Yikes! What’s Eating My Plants?

While heading outside to do a little weeding on a recent sunny day I decide to check out my currant bushes. Two years ago I planted one bush each of red, white and black currants and I expect this year I’ll have a nice big crop. What the heck!?! The leaves had been chewed on and in some cases only the leaf stem and veins were left!

Upon checking the undersides of the remaining leaves I saw many, many little green worms busily munching their way through breakfast! They looked remarkably like sawfly larvae and, as far as I was concerned, needed to be got rid of immediately.

So what to do? I opted for the ‘squash method’ (I put on my gardening gloves and pinched them) until I was too grossed out to continue. Next, I tried the ‘shake them off and stomp on them’ method until I was too irritated to go on (there were hundreds of worms). Finally, I got out the Captain Jack’s Deadbug spray, which contains Spinosad. That took care of the worms without too much fuss.

As I sprayed both the underside and top of each leaf I pondered the situation: what other pests might be lurking in my garden? I decided to take a wander.

I love my roses - and aphids love them, too. I was pretty sure they’d be enjoying the tender buds and new, leafy growth. Luckily, they’re easy to get rid of. The ‘squash’ method is very effective with a small aphid infestation, and spraying them off with the hose gets rid of larger quantities. I also tap the plant or stem until the aphids fall onto the soil.  Did you know that once an aphid hits the ground it won’t be able to get back to the plant and will quickly die?

With a little vigilance you can keep the aphid population to a dull roar until the predators move in and start feasting on them. Lady bird beetles (ladybugs) and parasitic wasps both do an excellent job of keeping the population down, with the voracious lady beetle larvae being the champion. Just don’t kill off these weird-looking lady bug offspring before they turn into the cute little ladybugs that charm us.

I also noticed what looks like spit on some of the roses. I saw this on my irises and campanula too and a quick inspection revealed a tiny insect inside each ball of ‘spit’. These are actually spittlebug nymphs and that ‘spit’ is their protective camouflage.  Small populations won’t do much harm and are easily controlled by a sharp spray of the hose to knock them off.

Hmmm, what else might I find lurking in the garden? I knew there are cutworms once I saw the evidence of chewed leaves around the peonies and irises and I was pretty sure if I dug at the base of the Spanish bluebells I’d find a couple there, too – cutworms can chew up the leaves of a plant in no time at all.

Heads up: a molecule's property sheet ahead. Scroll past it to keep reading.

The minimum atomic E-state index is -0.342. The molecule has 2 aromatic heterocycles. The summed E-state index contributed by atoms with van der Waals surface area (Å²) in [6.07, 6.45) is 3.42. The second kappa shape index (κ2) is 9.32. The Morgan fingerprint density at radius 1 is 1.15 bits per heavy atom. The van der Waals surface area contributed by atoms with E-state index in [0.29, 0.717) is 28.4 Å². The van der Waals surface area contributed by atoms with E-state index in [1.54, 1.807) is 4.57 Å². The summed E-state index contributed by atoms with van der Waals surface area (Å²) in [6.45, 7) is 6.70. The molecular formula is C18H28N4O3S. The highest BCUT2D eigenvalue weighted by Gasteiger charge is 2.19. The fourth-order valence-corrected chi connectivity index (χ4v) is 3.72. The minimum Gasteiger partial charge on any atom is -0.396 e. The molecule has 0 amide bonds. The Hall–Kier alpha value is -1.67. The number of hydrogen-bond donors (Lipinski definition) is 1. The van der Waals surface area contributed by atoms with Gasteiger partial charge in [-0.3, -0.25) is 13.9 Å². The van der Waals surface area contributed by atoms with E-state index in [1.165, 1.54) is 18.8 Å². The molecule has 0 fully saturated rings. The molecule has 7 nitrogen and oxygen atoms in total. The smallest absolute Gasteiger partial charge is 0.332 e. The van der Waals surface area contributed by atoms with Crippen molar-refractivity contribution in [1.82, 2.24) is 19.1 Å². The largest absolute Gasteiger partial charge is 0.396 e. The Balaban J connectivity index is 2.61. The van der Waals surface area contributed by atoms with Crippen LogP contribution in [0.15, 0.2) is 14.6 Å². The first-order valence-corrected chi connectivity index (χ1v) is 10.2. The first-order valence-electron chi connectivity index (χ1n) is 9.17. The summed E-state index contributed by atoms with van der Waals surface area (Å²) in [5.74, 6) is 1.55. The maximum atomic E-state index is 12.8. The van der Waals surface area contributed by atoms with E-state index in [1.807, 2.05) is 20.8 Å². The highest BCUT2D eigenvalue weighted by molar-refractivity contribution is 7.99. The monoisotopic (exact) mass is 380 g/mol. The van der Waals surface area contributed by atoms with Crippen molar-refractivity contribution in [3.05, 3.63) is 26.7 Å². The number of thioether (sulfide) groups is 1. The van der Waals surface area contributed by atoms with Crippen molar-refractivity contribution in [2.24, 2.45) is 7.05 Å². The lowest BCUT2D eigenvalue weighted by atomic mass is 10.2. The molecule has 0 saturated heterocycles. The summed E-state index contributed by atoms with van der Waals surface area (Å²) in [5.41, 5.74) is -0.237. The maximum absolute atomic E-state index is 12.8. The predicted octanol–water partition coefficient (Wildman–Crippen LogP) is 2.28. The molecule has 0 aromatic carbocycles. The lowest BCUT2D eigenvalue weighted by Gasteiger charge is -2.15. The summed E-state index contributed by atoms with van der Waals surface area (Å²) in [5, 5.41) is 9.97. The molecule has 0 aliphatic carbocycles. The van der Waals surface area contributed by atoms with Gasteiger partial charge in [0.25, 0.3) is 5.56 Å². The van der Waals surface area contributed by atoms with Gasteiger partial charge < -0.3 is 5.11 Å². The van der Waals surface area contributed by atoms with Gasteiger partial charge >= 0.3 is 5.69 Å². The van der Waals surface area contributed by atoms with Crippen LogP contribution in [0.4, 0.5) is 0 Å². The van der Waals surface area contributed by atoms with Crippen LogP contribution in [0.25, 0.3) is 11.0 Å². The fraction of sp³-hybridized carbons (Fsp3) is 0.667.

Not only did I find the cutworms, but I also found their pupae, which are easily destroyed with a quick snip of the same trusty shears I’ve been using for years to prune my garden.

I find that getting out in the garden and getting rid of the pests in May and June helps prevent major plant damage. The soil is teeming with insects, both good and bad, and knowing what’s a pest and what isn’t makes for much healthier gardens. Besides, what’s the point of growing currants if you can’t harvest them for a traditional English Summer Pudding?

Summer Pudding

This recipe is taken from Delia Smith’s Complete Cookery Course, Delia Smith’s Complete Illustrated Cookery Course and The Evening Standard Cookbook.

"Maybe the reason why this pudding is such a favourite is because we only have these particular fruits for such a short time each year – anyway in our house it's become a sort of annual event. Do try to get a well-made white loaf, though: the texture of sliced white is most unsuitable." ~ Delia


8 oz (225 g) red currants

4 oz (110 g) black currants

1 lb (450 g) raspberries

5 oz (150 g) caster sugar

7-8 medium slices white bread from a large loaf

You will also need a 1½ pint (850 ml) pudding basin (dish), lightly buttered.


Separate the red currants and black currants from their stalks by holding the tip of each stalk firmly between finger and thumb and sliding it between the prongs of a fork pushing the fork downwards, so pulling off the berries as it goes. Rinse all the fruits, picking out any raspberries that look at all musty.

Place the fruits with the sugar in a large saucepan over a medium heat and let them cook for about 3-5 minutes, only until the sugar has dissolved and the juices begin to run – don't overcook and so spoil the fresh flavour. Now remove the fruit from the heat, and line the pudding basin with the slices of bread, overlapping them and sealing well by pressing the edges together. Fill in any gaps with small pieces of bread, so that no juice can get through when you add the fruit.

Pour the fruit and juice in (except for about two thirds of a cupful), then cover the pudding with another slice of bread. Then place a small plate or saucer (one that will fit exactly inside the rim of the bowl) on top, and on top of that place a 3 lb or 4 lb (1.3 kg or 1.8 kg) weight, and leave in the fridge overnight.

Just before serving the pudding, turn it out on to a large serving dish and spoon the reserved juice all over, to soak any bits of bread that still look white. Serve cut into wedges, with a bowl of thick cream on the table.

Note: all uncredited photos by Kathy Boullin